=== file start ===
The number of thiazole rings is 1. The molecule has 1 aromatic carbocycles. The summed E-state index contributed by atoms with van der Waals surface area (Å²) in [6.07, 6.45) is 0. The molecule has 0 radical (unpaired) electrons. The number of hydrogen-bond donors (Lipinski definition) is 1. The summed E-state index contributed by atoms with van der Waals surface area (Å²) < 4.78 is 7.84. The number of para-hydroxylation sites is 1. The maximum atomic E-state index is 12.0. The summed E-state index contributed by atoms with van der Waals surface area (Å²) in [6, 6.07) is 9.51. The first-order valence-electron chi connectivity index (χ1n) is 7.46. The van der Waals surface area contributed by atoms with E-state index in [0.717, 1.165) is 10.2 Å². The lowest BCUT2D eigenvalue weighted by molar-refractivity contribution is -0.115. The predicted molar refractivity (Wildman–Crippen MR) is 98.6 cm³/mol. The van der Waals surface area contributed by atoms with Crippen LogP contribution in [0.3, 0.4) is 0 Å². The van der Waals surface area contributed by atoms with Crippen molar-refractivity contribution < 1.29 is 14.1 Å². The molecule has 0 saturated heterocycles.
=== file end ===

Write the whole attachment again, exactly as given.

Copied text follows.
The number of thiazole rings is 1. The molecule has 1 aromatic carbocycles. The summed E-state index contributed by atoms with van der Waals surface area (Å²) in [6.07, 6.45) is 0. The molecule has 0 radical (unpaired) electrons. The number of hydrogen-bond donors (Lipinski definition) is 1. The summed E-state index contributed by atoms with van der Waals surface area (Å²) < 4.78 is 7.84. The number of para-hydroxylation sites is 1. The maximum atomic E-state index is 12.0. The summed E-state index contributed by atoms with van der Waals surface area (Å²) in [6, 6.07) is 9.51. The first-order valence-electron chi connectivity index (χ1n) is 7.46. The van der Waals surface area contributed by atoms with E-state index in [0.717, 1.165) is 10.2 Å². The lowest BCUT2D eigenvalue weighted by molar-refractivity contribution is -0.115. The predicted molar refractivity (Wildman–Crippen MR) is 98.6 cm³/mol. The van der Waals surface area contributed by atoms with Crippen LogP contribution in [0.3, 0.4) is 0 Å². The van der Waals surface area contributed by atoms with Crippen molar-refractivity contribution < 1.29 is 14.1 Å². The molecule has 0 saturated heterocycles.